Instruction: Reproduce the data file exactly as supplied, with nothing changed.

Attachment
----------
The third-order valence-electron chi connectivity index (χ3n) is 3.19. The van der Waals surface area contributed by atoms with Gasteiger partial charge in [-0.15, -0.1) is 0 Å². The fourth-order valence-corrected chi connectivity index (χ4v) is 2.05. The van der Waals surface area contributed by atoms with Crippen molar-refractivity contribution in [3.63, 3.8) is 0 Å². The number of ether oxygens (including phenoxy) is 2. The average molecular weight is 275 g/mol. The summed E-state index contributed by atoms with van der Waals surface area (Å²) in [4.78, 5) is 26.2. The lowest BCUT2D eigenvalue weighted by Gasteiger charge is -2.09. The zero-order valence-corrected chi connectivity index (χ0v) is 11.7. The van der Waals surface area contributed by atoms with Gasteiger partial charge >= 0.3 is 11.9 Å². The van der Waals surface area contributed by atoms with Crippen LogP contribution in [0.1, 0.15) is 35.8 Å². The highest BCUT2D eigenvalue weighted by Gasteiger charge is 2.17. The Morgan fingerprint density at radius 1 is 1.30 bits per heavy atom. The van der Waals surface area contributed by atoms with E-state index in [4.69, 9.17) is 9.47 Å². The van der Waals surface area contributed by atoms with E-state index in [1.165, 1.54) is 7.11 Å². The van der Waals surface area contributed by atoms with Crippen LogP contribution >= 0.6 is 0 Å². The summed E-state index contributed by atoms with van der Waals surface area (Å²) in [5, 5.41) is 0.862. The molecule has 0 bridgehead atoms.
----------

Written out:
The third-order valence-electron chi connectivity index (χ3n) is 3.19. The van der Waals surface area contributed by atoms with Gasteiger partial charge in [-0.15, -0.1) is 0 Å². The fourth-order valence-corrected chi connectivity index (χ4v) is 2.05. The van der Waals surface area contributed by atoms with Crippen molar-refractivity contribution in [3.63, 3.8) is 0 Å². The number of ether oxygens (including phenoxy) is 2. The average molecular weight is 275 g/mol. The summed E-state index contributed by atoms with van der Waals surface area (Å²) in [4.78, 5) is 26.2. The lowest BCUT2D eigenvalue weighted by Gasteiger charge is -2.09. The zero-order valence-corrected chi connectivity index (χ0v) is 11.7. The van der Waals surface area contributed by atoms with Gasteiger partial charge >= 0.3 is 11.9 Å². The van der Waals surface area contributed by atoms with Crippen LogP contribution in [0.1, 0.15) is 35.8 Å². The highest BCUT2D eigenvalue weighted by Gasteiger charge is 2.17. The Morgan fingerprint density at radius 1 is 1.30 bits per heavy atom. The van der Waals surface area contributed by atoms with E-state index in [4.69, 9.17) is 9.47 Å². The van der Waals surface area contributed by atoms with E-state index in [1.165, 1.54) is 7.11 Å². The van der Waals surface area contributed by atoms with Crippen LogP contribution >= 0.6 is 0 Å². The summed E-state index contributed by atoms with van der Waals surface area (Å²) in [5, 5.41) is 0.862. The molecule has 0 bridgehead atoms.